Why do you watch American Idol? Is it because watching amateur musicians do karaoke on live television makes your heart soar and reminds you of the triumphant power of the human spirit? Or are you more the type that likes to wallow around in shallow pools of schadenfreude while a nasty British judge reminds the contestants of their marginal talent and marketability? Well, if your interests in Idol tend to lean more toward the former, you'll be happy to know that Fox is very close to renewing their deal with 19 Entertainment and FremantleMedia to air another three seasons of Idol to keep the show on the air through 2014 (Side Note: It feels so weird typing such a futuristic date!). However, as you'll no doubt recall, reports surfaced earlier this week that Simon Cowell might bolt from the show in favor of developing an American version of his hit British show X-Factor, which would also likely air on Fox. All of which leads to the question, what is Fox thinking?
Well, first off, it would be silly for Fox to prematurely stick a fork in one of the most popular (not to mention one of the most profitable) franchises on American television. Based on the meek album sales for recent winners and runners-up on the show, it's clear that American audiences aren't necessarily watching the show because they are in desperate need of a way to discover new musicians; viewers still tune in en masse two (and sometimes three!) nights a week even though past winners have been dropped from their label deals. And despite mounting evidence that the popularity of the franchise is waning — the ratings for the show peaked back in 2006 and have been declining ever since — there's clearly nothing in Fox's development pipeline that they feel could match Idol's success (even if ratings continue to slide).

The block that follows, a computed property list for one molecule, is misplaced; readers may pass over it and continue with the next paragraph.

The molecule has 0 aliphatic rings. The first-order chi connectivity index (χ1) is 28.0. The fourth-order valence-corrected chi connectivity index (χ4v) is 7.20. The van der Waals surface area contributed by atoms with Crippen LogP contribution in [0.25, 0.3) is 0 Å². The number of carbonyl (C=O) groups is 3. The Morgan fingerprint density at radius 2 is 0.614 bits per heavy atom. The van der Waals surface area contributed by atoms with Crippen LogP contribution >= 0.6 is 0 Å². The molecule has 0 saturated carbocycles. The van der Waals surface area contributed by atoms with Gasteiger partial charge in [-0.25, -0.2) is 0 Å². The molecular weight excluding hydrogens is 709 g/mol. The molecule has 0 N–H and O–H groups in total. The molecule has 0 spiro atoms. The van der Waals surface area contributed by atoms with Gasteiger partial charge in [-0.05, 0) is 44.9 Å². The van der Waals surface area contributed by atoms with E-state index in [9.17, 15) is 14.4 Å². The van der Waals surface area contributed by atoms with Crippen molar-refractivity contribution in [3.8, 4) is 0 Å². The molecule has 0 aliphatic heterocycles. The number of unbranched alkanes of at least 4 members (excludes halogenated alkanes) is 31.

But what would happen if Simon bolted? The show's producers ensured that the show wouldn't skip a beat when they were able to convince Ellen DeGeneres to fill in for the dearly departed Paula Abdul, but is there anyone out there who could really replace Simon? Cowell seems to be betting on the answer to that question being a firm "No"; otherwise, why would he try to launch a competing product? He clearly thinks that viewers will follow him from Idol to X-Factor (if the rumors come to fruition).
At the end of the day, the question seems to be this: Is there truly enough of a market to sustain not one, but two singing competitions on television, let alone on the same network? Based on the American public's tepid response to NBC's America's Got Talent (which, we recognize, is more than a singing competition, but just go with us on this one), we're not sure that the demand exists. Either way, though, the next few weeks and months sure will be interesting to watch!